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Ocean habitats
Littoral zone
Intertidal zone
Neritic zone
Continental shelf
Kelp forests
Coral reefs
Ocean banks
Continental margin
Pelagic zone
Oceanic zone
Hydrothermal vents
Cold seeps
Demersal zone
Benthic zone
Aquatic layers
Lake stratification
Aquatic ecosystems
Wild fisheries
Land habitats
     The global continental shelf, highlighted in cyan

The continental shelf is the extended perimeter of each continent and associated coastal plain, and was part of the continent during the glacial periods, but is undersea during interglacial periods such as the current epoch by relatively shallow seas (known as shelf seas) and gulfs.

The continental rise is below the slope, but landward of the abyssal plains. Its gradient is intermediate between the slope and the shelf, on the order of 0.5-1°.[1] Extending as far as 500 km from the slope, it consists of thick sediments deposited by turbidity currents from the shelf and slope. Sediment cascades down the slope and accumulates as a pile of sediment at the base of the slope, called the continental rise.[2]

Under the United Nations Convention on the Law of the Sea, the name continental shelf was given a legal definition as the stretch of the seabed adjacent to the shores of a particular country to which it belongs. Such shores are also known as Territorial waters.


Geographical distribution

The width of the continental shelf varies considerably – it is not uncommon for an area to have virtually no shelf at all, particularly where the forward edge of an advancing oceanic plate dives beneath continental crust in an offshore subduction zone such as off the coast of Chile or the west coast of Sumatra. The largest shelf – the Siberian Shelf in the Arctic Ocean – stretches to 1500 kilometers (930 miles) in width. The South China Sea lies over another extensive area of continental shelf, the Sunda Shelf, which joins Borneo, Sumatra, and Java to the Asian mainland. Other familiar bodies of water that overlie continental shelves are the North Sea and the Persian Gulf. The average width of continental shelves is about 80 km (50 mi). The depth of the shelf also varies, but is generally limited to water shallower than 150 m (490 ft).[3] The slope of the shelf is usually quite low, on the order of 0.5°; vertical relief is also minimal, at less than 20 m (66 ft).[4]

Though the continental shelf is treated as a physiographic province of the ocean, it is not part of the deep ocean basin proper, but the flooded margins of the continent.[5] Passive continental margins such as most of the Atlantic coasts have wide and shallow shelves, made of thick sedimentary wedges derived from long erosion of a neighboring continent. Active continental margins have narrow, relatively steep shelves, due to frequent earthquakes that move sediment to the deep sea.[6]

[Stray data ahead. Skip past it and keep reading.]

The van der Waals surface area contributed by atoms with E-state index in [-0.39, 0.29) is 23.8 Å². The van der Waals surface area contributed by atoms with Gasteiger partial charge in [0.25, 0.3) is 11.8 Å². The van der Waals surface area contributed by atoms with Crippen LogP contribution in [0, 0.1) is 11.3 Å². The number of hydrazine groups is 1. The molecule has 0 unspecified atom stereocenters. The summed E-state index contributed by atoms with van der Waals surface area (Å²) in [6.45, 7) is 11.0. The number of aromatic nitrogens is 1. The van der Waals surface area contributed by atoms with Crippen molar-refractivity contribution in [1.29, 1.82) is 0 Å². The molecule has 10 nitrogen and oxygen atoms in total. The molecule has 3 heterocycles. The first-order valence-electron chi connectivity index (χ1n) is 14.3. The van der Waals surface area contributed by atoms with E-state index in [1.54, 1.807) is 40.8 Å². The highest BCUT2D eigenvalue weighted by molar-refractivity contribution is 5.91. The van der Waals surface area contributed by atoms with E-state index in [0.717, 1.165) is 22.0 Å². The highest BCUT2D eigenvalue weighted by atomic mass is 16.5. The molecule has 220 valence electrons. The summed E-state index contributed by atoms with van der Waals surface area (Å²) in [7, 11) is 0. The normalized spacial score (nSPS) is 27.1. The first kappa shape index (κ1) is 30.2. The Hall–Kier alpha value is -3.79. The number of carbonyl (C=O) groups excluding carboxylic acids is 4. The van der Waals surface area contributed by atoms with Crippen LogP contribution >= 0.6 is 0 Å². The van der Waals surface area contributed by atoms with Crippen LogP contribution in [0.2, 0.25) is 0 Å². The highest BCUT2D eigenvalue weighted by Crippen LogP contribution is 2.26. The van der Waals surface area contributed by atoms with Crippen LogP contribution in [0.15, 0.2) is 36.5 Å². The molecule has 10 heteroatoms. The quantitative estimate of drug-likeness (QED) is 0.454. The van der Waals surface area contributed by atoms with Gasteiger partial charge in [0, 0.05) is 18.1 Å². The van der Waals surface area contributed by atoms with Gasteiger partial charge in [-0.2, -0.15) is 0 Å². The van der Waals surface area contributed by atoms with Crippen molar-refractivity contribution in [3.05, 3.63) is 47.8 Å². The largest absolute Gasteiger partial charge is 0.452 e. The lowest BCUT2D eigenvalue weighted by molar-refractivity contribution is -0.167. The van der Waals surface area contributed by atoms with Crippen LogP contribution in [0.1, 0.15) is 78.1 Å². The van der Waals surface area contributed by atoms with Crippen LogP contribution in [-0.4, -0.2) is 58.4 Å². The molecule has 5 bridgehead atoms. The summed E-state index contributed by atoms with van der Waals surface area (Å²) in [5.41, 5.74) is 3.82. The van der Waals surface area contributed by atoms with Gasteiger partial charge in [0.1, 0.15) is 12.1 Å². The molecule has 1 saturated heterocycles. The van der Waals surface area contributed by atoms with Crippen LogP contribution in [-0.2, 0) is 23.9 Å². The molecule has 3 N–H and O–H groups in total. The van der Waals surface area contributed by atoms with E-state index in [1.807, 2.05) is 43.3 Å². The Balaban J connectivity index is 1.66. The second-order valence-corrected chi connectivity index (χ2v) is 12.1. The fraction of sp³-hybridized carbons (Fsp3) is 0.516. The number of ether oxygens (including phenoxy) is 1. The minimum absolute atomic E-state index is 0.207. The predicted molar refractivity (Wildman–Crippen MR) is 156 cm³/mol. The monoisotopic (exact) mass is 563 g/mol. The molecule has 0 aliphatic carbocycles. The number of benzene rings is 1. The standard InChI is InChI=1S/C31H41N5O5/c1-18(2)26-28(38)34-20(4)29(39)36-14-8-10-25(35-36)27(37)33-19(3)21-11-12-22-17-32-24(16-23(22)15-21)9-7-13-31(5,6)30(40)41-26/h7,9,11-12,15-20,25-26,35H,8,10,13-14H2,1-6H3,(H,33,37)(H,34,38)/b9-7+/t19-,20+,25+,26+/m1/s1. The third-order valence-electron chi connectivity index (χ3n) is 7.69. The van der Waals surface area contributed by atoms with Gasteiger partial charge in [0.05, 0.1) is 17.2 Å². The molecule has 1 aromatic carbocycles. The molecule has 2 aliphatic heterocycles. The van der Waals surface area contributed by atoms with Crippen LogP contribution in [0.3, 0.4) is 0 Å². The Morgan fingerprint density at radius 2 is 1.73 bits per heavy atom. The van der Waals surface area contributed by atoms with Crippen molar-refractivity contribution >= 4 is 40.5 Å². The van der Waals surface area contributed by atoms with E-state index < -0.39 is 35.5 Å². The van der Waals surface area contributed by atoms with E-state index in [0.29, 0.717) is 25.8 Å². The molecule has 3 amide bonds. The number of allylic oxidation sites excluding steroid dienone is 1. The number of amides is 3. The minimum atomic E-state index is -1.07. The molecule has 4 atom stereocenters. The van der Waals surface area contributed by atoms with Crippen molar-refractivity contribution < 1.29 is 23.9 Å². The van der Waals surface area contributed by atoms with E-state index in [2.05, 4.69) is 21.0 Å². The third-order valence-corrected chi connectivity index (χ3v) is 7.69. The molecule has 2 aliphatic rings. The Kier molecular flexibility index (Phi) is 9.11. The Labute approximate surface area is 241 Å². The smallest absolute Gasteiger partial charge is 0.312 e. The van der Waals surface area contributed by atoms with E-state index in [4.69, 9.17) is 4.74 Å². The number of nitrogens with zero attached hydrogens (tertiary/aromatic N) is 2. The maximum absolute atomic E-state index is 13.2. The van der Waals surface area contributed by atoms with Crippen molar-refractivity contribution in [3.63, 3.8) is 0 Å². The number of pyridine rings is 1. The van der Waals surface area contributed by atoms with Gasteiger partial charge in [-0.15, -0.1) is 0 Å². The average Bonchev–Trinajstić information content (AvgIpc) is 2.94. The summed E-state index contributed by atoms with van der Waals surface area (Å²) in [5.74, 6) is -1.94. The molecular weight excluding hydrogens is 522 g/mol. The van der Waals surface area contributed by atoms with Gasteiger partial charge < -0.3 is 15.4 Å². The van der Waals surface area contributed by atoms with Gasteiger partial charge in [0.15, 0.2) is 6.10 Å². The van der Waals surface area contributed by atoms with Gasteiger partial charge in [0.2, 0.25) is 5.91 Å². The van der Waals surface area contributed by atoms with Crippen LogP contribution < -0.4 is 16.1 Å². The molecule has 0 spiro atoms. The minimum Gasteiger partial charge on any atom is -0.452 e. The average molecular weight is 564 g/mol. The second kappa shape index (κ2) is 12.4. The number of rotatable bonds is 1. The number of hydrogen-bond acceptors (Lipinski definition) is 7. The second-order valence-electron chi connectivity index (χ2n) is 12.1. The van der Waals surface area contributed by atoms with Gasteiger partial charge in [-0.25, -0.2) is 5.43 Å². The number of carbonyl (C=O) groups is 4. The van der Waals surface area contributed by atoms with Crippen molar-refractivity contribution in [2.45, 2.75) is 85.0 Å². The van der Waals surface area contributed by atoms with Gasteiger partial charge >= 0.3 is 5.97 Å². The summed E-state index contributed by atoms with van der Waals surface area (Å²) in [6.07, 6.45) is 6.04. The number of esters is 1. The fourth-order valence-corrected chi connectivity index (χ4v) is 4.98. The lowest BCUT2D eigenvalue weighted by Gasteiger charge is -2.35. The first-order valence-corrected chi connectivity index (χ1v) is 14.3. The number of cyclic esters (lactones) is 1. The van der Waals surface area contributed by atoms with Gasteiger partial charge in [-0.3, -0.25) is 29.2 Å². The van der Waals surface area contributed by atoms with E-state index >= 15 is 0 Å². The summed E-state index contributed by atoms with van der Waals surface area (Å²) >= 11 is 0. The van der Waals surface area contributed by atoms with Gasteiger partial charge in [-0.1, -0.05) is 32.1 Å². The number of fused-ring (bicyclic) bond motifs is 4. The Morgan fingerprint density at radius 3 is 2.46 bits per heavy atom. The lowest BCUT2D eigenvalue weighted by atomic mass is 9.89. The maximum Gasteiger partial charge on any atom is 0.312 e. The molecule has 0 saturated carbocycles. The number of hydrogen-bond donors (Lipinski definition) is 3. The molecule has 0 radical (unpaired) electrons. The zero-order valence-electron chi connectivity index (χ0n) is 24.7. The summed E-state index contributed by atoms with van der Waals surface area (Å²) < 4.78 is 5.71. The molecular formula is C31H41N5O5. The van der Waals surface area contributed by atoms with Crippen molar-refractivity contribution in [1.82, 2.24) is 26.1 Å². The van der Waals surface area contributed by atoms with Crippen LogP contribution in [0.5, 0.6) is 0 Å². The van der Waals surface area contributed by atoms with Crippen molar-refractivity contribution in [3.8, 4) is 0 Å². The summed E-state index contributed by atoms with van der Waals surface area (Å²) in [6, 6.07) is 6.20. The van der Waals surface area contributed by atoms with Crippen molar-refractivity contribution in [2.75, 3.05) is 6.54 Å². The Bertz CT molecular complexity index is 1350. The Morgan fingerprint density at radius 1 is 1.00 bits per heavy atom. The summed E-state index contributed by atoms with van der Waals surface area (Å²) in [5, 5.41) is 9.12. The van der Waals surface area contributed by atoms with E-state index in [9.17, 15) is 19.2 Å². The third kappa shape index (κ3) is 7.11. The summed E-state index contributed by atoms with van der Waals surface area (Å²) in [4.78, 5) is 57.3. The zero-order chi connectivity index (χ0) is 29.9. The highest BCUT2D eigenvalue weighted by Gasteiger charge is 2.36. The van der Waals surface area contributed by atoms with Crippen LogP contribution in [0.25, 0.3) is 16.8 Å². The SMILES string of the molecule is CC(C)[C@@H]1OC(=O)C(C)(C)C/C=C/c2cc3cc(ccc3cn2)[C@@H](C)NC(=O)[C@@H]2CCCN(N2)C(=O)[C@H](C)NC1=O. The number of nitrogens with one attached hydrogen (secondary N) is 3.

Sediment     Rock      Mantle

The shelf usually ends at a point of decreasing slope (called the shelf break). The sea floor below the break is the continental slope. Below the slope is the continental rise, which finally merges into the deep ocean floor, the abyssal plain. The continental shelf and the slope are part of the continental margin.

The shelf area is commonly subdivided into the inner continental shelf, mid continental shelf, and outer continental shelf, each with their specific geomorphology and marine biology.

The character of the shelf changes dramatically at the shelf break, where the continental slope begins. With a few exceptions, the shelf break is located at a remarkably uniform depth of roughly 140 m (460 ft); this is likely a hallmark of past ice ages, when sea level was lower than it is now.[7]

The continental slope is much steeper than the shelf; the average angle is 3°, but it can be as low as 1° or as high as 10°.[8] The slope is often cut with submarine canyons. The physical mechanisms involved in forming these canyons was not well understood until the 1960s.[9]


The continental shelves are covered by terrigenous sediments; that is, those derived from erosion of the continents. However, little of the sediment is from current rivers; some 60-70% of the sediment on the world's shelves is relict sediment, deposited during the last ice age, when sea level was 100-120 m lower than it is now.[10]

Sediments usually become increasingly fine with distance from the coast; sand is limited to shallow, wave-agitated waters, while silt and clays are deposited in quieter, deep water far offshore.[11] These shelf sediments accumulate at an average rate of 30 cm/1000 years, with a range from 15-40 cm.[12] Though slow by human standards, this rate is much faster than that for deep-sea pelagic sediments.


Combined with the sunlight available in shallow waters, the continental shelves teem with life, compared to the biotic desert of the oceans' abyssal plain. The pelagic (water column) environment of the continental shelf constitutes the neritic zone, and the benthic (sea floor) province of the shelf is the sublittoral zone.[13]

Though the shelves are usually fertile, if anoxic conditions in the sedimentary deposits prevail, the shelves may in geologic time become sources of fossil fuels.

Economic significance

The relatively accessible continental shelf is the best understood part of the ocean floor. Most commercial exploitation from the sea, such as metallic-ore, non-metallic ore, and hydrocarbon extraction, takes place on the continental shelf. Sovereign rights over their continental shelves up to 350 nautical miles from the coast were claimed by the marine nations that signed the Convention on the Continental Shelf drawn up by the UN's International Law Commission in 1958 partly superseded by the 1982 United Nations Convention on the Law of the Sea.[14]

See also


  1. ^ Pinet 37.
  2. ^ Pinet 39, Gross 45.
  3. ^ Pinet, 37.
  4. ^ Pinet 36-37.
  5. ^ Pinet 35-36.
  6. ^ Pinet 90-93.
  7. ^ Gross 43.